Title

Poster Session - Facilitating adaptation: The effects of an occupation-based program

Location

New River Rooms A & B

Start Time

2-10-2015 8:00 PM

End Time

2-10-2015 9:00 PM

Abstract

Intellectual/developmental disabilities are a diverse group of chronic conditions that are due to mental and/or physical impairments. People with intellectual/developmental disabilities (IDD) may experience problems with major life activities such as communication, mobility, social participation, and independent living (CDC, 2015). These problems may serve as barriers to participation in occupations, meaningful activities and provide individuals with a positive quality of life. According to the Centers for Disease Control (2015), there is an increase in the prevalence of individuals diagnosed with IDD. Therefore, it is imperative that evidence-based programming be developed to facilitate participation in occupation.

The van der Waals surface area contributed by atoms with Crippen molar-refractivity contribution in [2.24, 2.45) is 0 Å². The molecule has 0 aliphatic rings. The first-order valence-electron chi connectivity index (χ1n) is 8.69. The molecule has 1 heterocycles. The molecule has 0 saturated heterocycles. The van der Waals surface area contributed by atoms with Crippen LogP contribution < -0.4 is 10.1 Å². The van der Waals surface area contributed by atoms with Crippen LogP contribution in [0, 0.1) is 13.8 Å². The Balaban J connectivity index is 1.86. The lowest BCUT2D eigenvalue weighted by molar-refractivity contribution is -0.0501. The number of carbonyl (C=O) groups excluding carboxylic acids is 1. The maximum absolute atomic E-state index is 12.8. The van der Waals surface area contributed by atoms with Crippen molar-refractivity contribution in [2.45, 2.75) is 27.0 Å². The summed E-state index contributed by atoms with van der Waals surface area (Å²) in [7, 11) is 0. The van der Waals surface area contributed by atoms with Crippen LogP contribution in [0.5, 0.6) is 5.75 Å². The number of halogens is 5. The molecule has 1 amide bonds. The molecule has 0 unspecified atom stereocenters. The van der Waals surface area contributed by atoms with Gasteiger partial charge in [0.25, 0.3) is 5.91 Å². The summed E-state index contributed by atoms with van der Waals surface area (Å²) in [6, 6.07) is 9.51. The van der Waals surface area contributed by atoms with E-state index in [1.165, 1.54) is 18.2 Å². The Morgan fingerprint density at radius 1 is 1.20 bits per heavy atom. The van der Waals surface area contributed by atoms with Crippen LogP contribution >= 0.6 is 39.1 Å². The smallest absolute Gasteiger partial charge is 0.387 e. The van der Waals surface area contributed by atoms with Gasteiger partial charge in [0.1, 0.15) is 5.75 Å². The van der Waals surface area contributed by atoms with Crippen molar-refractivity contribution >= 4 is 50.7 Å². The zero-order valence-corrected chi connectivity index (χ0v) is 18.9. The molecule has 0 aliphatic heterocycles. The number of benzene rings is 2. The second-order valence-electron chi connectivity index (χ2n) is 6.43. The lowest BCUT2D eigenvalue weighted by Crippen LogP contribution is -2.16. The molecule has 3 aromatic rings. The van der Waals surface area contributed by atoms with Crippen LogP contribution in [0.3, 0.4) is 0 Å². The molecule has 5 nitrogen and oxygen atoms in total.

The purpose of this study was to investigate the efficacy of the performing arts in facilitating change in adaptive behaviors when used as an occupation. Acting Creates Therapeutic Success (ACTS), is a community-based program designed to provide those with IDD the opportunity to participate in the performing arts through the utilization of drama, dance, art, and music. Under the direction of occupational therapy practitioners, participants are encouraged to contribute in all areas of the creative process including story development, dance choreography, actor portrayal, costuming, set and playbill design; culminating in a performance for the public.